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Flowering of Chinese stage talent

TV personality and opera singer Bai Yansheng is well known for his quick wit, knowledge and versatility in hosting his weekly interview with traditional Chinese opera singers on CCTV.

Bai is also a regular MC for the annual Shanghai Magnolia Stage Performance Awards. He does the honors again this year next Thursday at the Shanghai Theater Academy.

Now in its 19th year, the gala honors China's best in 12 theater genres, including drama, dance drama, children's plays and traditional Chinese operas - Peking, Huju, Kunqu, Yueju and Huaiju.

The national equivalent is the China Plum Blossom Awards, also held in April.

In Shanghai, 28 nominees from all over the country are competing for Best Leading Actor/Actress, Best Supporting Actor/Actress, Best New Talent in a Leading Role and Best New Talent in a Supporting Role.

Overseas talent is also recognized.

The 41-year-old Bai is keen on traditional opera.

"Traditional theater is never the opposite of pop art," says Bai. "They can influence each other." There is ample proof, he says, citing Taiwanese pop singer Jay Chou's well-received Chinese opera-flavored scores.

Bai authored a popular book about traditional Chinese operas, and recently released an album containing his own opera excerpts. Some are performed in collaboration with veteran artists Ma Lan, Wu Qiong and Liang Weiping.

He developed an interest in traditional Chinese opera when he was a child, and he says that interest had to be cultivated and nurtured.

"My own experience tells me that no one can fall in love with any type of art at first sight. They need someone to open the door," Bai says.

As traditional arts don't hold much appeal to young people captured by fast-paced entertainment, Bai says it's important to encourage interest early in life.

That's what he tries to do ?? open the door ?? every Tuesday night in his interview with an opera artist on the Traditional Chinese Opera Channel of China Central Television.

The program uses catchy advertising and online promotions and infuses traditional opera with a modern flavor.

It is aimed not only at aging enthusiasts of traditional opera, but also students and young professionals.

"My job is to act like a bridge that connects the traditional arts with young hearts," Bai says.

Bai used to host the news program "Oriental Horizon," but for the last 14 consecutive years he has presided over a traditional opera program.

Each year he interviews around 100 performers of traditional Chinese theater.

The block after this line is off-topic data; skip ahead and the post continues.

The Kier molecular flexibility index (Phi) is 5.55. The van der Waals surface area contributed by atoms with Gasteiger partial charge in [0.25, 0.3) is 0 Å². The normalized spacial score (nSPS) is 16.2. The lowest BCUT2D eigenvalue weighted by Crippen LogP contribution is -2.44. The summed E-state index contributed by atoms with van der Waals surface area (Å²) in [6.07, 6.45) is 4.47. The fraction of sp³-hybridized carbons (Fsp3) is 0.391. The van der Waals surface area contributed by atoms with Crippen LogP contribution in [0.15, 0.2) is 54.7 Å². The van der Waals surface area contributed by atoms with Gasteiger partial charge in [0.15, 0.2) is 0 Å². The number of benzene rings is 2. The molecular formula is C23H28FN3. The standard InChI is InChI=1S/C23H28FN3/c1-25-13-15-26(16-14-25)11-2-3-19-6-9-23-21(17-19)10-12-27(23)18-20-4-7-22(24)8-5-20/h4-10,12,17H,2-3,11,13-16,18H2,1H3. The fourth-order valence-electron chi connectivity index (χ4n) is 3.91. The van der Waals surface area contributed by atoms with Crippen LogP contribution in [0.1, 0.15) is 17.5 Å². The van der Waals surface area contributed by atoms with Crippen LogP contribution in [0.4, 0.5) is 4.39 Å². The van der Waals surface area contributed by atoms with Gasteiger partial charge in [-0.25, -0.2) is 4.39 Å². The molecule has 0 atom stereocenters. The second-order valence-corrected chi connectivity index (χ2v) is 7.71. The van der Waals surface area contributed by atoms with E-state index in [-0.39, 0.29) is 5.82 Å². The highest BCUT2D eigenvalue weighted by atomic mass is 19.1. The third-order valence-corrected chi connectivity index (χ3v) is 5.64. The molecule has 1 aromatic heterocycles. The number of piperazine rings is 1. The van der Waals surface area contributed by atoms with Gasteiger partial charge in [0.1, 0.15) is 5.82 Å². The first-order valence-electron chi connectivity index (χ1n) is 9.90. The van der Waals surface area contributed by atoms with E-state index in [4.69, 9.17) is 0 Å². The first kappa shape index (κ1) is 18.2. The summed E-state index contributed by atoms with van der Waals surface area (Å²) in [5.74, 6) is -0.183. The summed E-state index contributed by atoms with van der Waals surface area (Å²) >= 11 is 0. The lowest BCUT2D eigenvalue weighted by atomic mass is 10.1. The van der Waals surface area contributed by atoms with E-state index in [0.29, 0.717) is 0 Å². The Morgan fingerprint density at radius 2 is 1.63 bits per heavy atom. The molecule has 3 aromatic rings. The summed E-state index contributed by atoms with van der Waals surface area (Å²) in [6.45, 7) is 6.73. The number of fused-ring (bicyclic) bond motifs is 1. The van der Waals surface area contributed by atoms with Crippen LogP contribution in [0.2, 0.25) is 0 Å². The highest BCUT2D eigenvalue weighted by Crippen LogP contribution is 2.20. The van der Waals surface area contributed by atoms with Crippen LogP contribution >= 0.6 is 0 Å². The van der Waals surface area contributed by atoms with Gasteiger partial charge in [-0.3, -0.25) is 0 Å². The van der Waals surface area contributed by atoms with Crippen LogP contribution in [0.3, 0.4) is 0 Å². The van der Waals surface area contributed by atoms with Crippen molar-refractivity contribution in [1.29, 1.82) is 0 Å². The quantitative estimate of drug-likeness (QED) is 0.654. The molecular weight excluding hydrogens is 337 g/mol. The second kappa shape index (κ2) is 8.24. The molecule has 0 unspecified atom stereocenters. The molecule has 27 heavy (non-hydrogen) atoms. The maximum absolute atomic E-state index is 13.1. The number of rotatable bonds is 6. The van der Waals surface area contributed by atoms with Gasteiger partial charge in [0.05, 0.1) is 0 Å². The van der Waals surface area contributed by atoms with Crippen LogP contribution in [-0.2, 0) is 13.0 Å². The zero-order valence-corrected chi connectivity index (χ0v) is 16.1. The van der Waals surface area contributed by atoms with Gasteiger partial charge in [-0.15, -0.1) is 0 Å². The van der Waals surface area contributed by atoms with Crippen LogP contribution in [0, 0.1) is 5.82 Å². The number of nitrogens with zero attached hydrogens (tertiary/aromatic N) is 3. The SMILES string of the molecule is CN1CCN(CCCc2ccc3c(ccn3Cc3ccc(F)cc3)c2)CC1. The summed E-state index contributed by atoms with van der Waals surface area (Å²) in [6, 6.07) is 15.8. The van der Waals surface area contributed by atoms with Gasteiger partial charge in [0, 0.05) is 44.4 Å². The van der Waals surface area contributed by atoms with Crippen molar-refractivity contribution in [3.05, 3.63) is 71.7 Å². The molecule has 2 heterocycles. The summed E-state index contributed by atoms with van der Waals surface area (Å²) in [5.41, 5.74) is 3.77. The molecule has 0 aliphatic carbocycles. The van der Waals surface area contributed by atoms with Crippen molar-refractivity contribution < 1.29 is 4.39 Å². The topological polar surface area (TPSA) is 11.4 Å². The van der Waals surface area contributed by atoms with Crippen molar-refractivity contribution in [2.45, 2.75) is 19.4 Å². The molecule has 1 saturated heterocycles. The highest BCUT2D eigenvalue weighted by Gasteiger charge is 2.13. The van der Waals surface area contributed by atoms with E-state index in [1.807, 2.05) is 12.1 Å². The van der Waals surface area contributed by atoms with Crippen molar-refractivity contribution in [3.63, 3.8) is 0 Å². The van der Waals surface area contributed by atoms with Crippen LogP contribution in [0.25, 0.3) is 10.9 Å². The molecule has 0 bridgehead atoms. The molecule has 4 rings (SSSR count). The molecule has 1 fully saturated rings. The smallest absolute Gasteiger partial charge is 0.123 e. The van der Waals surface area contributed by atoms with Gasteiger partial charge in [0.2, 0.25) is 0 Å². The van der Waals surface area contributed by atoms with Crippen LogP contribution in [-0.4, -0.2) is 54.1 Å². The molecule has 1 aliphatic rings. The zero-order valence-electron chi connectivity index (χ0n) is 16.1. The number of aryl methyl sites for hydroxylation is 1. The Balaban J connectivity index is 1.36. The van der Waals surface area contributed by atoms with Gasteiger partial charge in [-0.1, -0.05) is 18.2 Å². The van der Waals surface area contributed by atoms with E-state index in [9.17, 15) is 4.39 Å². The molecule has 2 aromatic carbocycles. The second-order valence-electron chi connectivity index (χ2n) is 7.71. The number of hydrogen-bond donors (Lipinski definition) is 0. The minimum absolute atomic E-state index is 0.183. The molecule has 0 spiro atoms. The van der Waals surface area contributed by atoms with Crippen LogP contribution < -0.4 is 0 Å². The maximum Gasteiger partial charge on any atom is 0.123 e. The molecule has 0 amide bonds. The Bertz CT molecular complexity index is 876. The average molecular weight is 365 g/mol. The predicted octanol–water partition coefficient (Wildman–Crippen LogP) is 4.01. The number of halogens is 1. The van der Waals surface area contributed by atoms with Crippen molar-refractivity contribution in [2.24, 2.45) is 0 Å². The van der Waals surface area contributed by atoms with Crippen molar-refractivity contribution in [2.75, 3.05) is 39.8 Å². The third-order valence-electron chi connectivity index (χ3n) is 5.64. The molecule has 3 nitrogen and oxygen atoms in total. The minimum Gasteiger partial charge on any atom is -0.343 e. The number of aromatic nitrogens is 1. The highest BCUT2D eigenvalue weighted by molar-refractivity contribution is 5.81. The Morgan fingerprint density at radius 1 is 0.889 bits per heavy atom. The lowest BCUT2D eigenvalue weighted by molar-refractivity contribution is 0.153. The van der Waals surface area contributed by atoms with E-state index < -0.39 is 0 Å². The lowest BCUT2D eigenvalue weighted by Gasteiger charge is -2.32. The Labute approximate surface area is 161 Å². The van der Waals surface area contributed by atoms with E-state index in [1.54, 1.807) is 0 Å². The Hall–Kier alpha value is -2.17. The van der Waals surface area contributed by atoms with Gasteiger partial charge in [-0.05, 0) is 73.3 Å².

Though he has talked to many artists, few have made a strong impression on him.

"To my disappointment, few performers take up reading as a lifelong hobby," Bai says. "It is far from enough to teach young performers only the vocal performance skills. Performers should improve their understanding of profound traditional arts and culture if they want to distinguish themselves."

More on the Magnolia Awards

Since its launch in 1990, the annual Shanghai Magnolia Stage Performance Awards has been considered the city's top prize for theatrical excellence in China ?? and sometimes abroad.

Twelve genre are recognized, including drama, opera, dance drama, children's plays and traditional Chinese operas ?? Peking Opera, Huju Opera, Kunqu Opera, Yueju Opera and Huaiju Opera.

Twenty-eight nominees from around China are in the running for Best Leading Actor/Actress, Best Supporting Actor/Actress, Best New Talent in the Leading Role and Best New Talent in a Supporting Role.

This year's Honorary Lifetime Achievement Award will go to versatile artist Pei Yanling, known for his performances in Peking Opera, Kunqu Opera and Hebei Bangzi (literally Hebei Wooden Clapper Opera).

Next Wednesday at the Shanghai Art Theater, nominees will present excerpts of their performances.

In addition to the awards and performances, the Magnolia Awards offers traditional opera lovers forums and workshops on the state of traditional theater by China's leading opera directors, performers and industry insiders.

"We also hope to promote theatrical arts to the younger generation," says Chen Daming, an organizing committee official. "It will be a good platform for in-depth exchanges on creativity and performing skills."


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